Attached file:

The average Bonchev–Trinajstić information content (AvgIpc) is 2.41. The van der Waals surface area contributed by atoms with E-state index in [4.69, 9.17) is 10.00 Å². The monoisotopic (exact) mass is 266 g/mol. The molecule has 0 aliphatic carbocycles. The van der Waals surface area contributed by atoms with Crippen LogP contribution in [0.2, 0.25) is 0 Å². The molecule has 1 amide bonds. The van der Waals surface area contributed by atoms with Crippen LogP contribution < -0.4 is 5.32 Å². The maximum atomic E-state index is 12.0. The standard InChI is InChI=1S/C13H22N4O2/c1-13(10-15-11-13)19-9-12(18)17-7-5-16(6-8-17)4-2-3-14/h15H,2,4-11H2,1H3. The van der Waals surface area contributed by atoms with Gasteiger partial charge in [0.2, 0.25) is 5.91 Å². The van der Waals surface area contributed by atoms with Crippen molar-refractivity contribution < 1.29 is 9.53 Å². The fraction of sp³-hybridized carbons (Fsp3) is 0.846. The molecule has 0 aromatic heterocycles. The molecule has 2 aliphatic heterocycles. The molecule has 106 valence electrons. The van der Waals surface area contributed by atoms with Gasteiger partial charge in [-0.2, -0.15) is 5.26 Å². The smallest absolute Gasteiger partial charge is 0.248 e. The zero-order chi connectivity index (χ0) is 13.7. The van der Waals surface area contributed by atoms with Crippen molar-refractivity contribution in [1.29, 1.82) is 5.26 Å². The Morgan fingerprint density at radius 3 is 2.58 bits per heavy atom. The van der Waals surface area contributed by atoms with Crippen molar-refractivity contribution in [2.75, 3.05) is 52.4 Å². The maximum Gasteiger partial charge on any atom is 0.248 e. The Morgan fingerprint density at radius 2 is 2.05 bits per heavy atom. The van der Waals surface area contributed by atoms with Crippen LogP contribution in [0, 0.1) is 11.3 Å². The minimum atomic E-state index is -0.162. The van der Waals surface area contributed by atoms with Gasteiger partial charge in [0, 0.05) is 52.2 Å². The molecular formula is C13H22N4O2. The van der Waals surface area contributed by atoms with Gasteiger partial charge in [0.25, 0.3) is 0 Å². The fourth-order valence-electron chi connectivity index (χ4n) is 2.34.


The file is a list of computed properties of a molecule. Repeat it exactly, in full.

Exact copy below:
The average Bonchev–Trinajstić information content (AvgIpc) is 2.41. The van der Waals surface area contributed by atoms with E-state index in [4.69, 9.17) is 10.00 Å². The monoisotopic (exact) mass is 266 g/mol. The molecule has 0 aliphatic carbocycles. The van der Waals surface area contributed by atoms with Crippen LogP contribution in [0.2, 0.25) is 0 Å². The molecule has 1 amide bonds. The van der Waals surface area contributed by atoms with Crippen LogP contribution < -0.4 is 5.32 Å². The maximum atomic E-state index is 12.0. The standard InChI is InChI=1S/C13H22N4O2/c1-13(10-15-11-13)19-9-12(18)17-7-5-16(6-8-17)4-2-3-14/h15H,2,4-11H2,1H3. The van der Waals surface area contributed by atoms with Gasteiger partial charge in [0.2, 0.25) is 5.91 Å². The van der Waals surface area contributed by atoms with Crippen molar-refractivity contribution < 1.29 is 9.53 Å². The fraction of sp³-hybridized carbons (Fsp3) is 0.846. The molecule has 0 aromatic heterocycles. The molecule has 2 aliphatic heterocycles. The molecule has 106 valence electrons. The van der Waals surface area contributed by atoms with Gasteiger partial charge in [-0.2, -0.15) is 5.26 Å². The smallest absolute Gasteiger partial charge is 0.248 e. The zero-order chi connectivity index (χ0) is 13.7. The van der Waals surface area contributed by atoms with Crippen molar-refractivity contribution in [1.29, 1.82) is 5.26 Å². The Morgan fingerprint density at radius 3 is 2.58 bits per heavy atom. The van der Waals surface area contributed by atoms with Crippen molar-refractivity contribution in [2.75, 3.05) is 52.4 Å². The maximum Gasteiger partial charge on any atom is 0.248 e. The Morgan fingerprint density at radius 2 is 2.05 bits per heavy atom. The van der Waals surface area contributed by atoms with Crippen LogP contribution in [0, 0.1) is 11.3 Å². The minimum atomic E-state index is -0.162. The van der Waals surface area contributed by atoms with Gasteiger partial charge in [0, 0.05) is 52.2 Å². The molecular formula is C13H22N4O2. The van der Waals surface area contributed by atoms with Gasteiger partial charge in [0.25, 0.3) is 0 Å². The fourth-order valence-electron chi connectivity index (χ4n) is 2.34.